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  1. A Change of Season
    Devshed Frequenter (2500 - 2999 posts)

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    PHP vs JAVA vs SQL


    I am in a situaiton I could use some advice from both programmers and business runners.

    I am a mid level programmer in Australia. Average level of practical knowledge of PHP, MySql, OOP (Codeigniter), html, css and Jquery.

    My brother works for Google in NY. He is 6 years younger than (he's 25) me and he is making 130.000 a year plus bonuses.

    I will be relocating there within next 6-12 months and I get a chance to be interviewed as a programmer.

    As that is a real gig, I am going to have to improve my skill before I go there.

    I wonder which one to focus on:

    1 - SQL. Get my query writting to the next level.
    2 - PHP OOP. Master oop via php
    3 - Start Java and do my best in 6 months!
    5 - Jquery
    6 - All at the same time.

    He told me today, as you are good with backend (database driven sites) focus on Java; backend programmer with no Java skills would be very hard to sell.

    Please share your recommendations.

    Thank you.
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    Well, given that your best source is your brother who's inside, he's going to be able to give you the most worthwhile recommendations. So, get all the inside info you can from him!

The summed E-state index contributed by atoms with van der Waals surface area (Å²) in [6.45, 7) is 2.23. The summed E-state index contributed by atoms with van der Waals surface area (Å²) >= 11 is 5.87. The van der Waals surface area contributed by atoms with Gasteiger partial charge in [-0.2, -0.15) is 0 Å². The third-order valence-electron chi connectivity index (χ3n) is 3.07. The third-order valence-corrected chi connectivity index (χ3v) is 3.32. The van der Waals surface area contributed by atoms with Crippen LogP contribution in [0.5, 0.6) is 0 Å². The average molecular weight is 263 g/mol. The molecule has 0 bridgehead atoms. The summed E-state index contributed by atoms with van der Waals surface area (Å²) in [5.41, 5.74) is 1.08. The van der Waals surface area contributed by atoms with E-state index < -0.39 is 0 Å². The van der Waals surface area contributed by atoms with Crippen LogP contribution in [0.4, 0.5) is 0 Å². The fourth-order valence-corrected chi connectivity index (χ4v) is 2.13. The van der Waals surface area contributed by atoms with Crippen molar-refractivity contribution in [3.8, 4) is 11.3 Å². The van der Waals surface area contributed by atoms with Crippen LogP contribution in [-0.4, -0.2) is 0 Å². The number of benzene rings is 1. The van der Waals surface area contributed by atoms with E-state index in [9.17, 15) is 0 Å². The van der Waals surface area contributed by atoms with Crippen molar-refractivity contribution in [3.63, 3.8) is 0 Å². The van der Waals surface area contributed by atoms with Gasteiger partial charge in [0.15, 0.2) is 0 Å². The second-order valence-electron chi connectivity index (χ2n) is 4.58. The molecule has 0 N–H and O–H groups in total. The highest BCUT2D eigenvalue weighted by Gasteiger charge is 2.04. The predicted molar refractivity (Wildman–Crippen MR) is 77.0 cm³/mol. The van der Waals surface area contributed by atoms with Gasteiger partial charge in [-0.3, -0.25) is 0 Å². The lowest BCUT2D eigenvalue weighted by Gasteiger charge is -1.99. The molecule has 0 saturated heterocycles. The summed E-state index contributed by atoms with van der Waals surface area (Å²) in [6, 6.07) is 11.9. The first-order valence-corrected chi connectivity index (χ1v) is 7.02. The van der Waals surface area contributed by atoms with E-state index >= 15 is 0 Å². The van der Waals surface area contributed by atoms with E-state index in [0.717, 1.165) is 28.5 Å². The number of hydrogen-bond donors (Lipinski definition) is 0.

Since you said you have no experience working with Java, I would start there. You really already have the skills since you are familiar with object-oriented programming, but you'll want to get acquainted with the Java API and what is used most frequently.

    If you haven't done so, I'd recommend checking out the w3schools.com certification program as giving them a certificate(s) adds more value to you as a potential hire.

    If possible (within 6 months ), you may want to look into Java Certification , too. That, coupled along with SQL and a back-end skillset is in great demand. You'll be hired in no time, even in this rotting economy.

    This may be off-topic, but I think Google is headed in a non-humanitarian direction. They are infringing on people's privacy more and more as they take over the internet (I believe they may have been slapped with some recent lawsuits over this? Not sure.), but, hey, as long as you are aware that they are tracking people more and more.

    **new users not allowed to post links, wanted to send you to some links**

    Comments on this post

    • Jacques1 disagrees : A w3schools "certificate"? Seriously?
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    Originally Posted by etidd
    **new users not allowed to post links, wanted to send you to some links**
    Just make them not look like links: www dot google dot com /whatever and such.

    And +1 to the whole "dude your brother works there just ask him what you should study" thing.
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    Might I add that SEO (search engine optimization) as well as web analytics skills will probably give you a boost? That's practically Google's bread 'n butter!